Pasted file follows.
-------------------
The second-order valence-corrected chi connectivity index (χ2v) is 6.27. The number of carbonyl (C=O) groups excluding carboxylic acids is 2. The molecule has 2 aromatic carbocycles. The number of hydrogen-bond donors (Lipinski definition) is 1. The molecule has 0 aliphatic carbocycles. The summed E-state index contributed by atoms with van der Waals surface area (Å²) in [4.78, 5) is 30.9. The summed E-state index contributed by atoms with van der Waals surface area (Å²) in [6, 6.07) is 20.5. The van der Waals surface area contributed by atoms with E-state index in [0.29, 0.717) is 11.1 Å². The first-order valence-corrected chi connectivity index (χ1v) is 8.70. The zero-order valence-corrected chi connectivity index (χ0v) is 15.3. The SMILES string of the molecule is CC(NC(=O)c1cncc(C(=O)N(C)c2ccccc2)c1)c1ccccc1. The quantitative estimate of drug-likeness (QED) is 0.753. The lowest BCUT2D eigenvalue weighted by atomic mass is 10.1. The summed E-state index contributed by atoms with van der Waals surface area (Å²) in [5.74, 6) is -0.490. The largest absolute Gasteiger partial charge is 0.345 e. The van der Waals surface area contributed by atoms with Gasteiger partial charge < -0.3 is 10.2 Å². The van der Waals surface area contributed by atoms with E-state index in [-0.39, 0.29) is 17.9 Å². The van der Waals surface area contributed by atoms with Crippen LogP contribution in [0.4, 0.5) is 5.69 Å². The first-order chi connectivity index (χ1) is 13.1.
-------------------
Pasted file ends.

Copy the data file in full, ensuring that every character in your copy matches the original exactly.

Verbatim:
The second-order valence-corrected chi connectivity index (χ2v) is 6.27. The number of carbonyl (C=O) groups excluding carboxylic acids is 2. The molecule has 2 aromatic carbocycles. The number of hydrogen-bond donors (Lipinski definition) is 1. The molecule has 0 aliphatic carbocycles. The summed E-state index contributed by atoms with van der Waals surface area (Å²) in [4.78, 5) is 30.9. The summed E-state index contributed by atoms with van der Waals surface area (Å²) in [6, 6.07) is 20.5. The van der Waals surface area contributed by atoms with E-state index in [0.29, 0.717) is 11.1 Å². The first-order valence-corrected chi connectivity index (χ1v) is 8.70. The zero-order valence-corrected chi connectivity index (χ0v) is 15.3. The SMILES string of the molecule is CC(NC(=O)c1cncc(C(=O)N(C)c2ccccc2)c1)c1ccccc1. The quantitative estimate of drug-likeness (QED) is 0.753. The lowest BCUT2D eigenvalue weighted by atomic mass is 10.1. The summed E-state index contributed by atoms with van der Waals surface area (Å²) in [5.74, 6) is -0.490. The largest absolute Gasteiger partial charge is 0.345 e. The van der Waals surface area contributed by atoms with Gasteiger partial charge < -0.3 is 10.2 Å². The van der Waals surface area contributed by atoms with E-state index in [-0.39, 0.29) is 17.9 Å². The van der Waals surface area contributed by atoms with Crippen LogP contribution in [0.4, 0.5) is 5.69 Å². The first-order chi connectivity index (χ1) is 13.1.